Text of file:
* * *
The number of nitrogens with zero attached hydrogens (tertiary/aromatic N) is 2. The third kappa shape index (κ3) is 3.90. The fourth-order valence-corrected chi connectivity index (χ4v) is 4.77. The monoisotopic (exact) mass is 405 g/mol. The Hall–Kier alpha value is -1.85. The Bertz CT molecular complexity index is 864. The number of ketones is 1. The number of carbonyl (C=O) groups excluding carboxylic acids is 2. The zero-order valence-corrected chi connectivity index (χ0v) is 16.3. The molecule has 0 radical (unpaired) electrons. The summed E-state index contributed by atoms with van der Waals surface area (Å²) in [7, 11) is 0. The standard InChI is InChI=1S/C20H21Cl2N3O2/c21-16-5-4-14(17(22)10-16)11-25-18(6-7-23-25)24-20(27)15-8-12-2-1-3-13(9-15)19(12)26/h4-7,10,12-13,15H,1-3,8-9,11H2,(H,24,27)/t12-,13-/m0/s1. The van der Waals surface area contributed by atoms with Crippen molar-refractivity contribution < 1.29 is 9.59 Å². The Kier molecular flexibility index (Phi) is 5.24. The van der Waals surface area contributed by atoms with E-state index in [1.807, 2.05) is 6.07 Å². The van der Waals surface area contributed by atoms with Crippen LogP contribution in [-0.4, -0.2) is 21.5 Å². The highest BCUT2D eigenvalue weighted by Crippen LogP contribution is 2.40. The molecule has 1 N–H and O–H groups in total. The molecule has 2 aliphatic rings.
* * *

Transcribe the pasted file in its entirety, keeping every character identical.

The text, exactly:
The number of nitrogens with zero attached hydrogens (tertiary/aromatic N) is 2. The third kappa shape index (κ3) is 3.90. The fourth-order valence-corrected chi connectivity index (χ4v) is 4.77. The monoisotopic (exact) mass is 405 g/mol. The Hall–Kier alpha value is -1.85. The Bertz CT molecular complexity index is 864. The number of ketones is 1. The number of carbonyl (C=O) groups excluding carboxylic acids is 2. The zero-order valence-corrected chi connectivity index (χ0v) is 16.3. The molecule has 0 radical (unpaired) electrons. The summed E-state index contributed by atoms with van der Waals surface area (Å²) in [7, 11) is 0. The standard InChI is InChI=1S/C20H21Cl2N3O2/c21-16-5-4-14(17(22)10-16)11-25-18(6-7-23-25)24-20(27)15-8-12-2-1-3-13(9-15)19(12)26/h4-7,10,12-13,15H,1-3,8-9,11H2,(H,24,27)/t12-,13-/m0/s1. The van der Waals surface area contributed by atoms with Crippen molar-refractivity contribution < 1.29 is 9.59 Å². The Kier molecular flexibility index (Phi) is 5.24. The van der Waals surface area contributed by atoms with E-state index in [1.807, 2.05) is 6.07 Å². The van der Waals surface area contributed by atoms with Crippen LogP contribution in [-0.4, -0.2) is 21.5 Å². The highest BCUT2D eigenvalue weighted by Crippen LogP contribution is 2.40. The molecule has 1 N–H and O–H groups in total. The molecule has 2 aliphatic rings.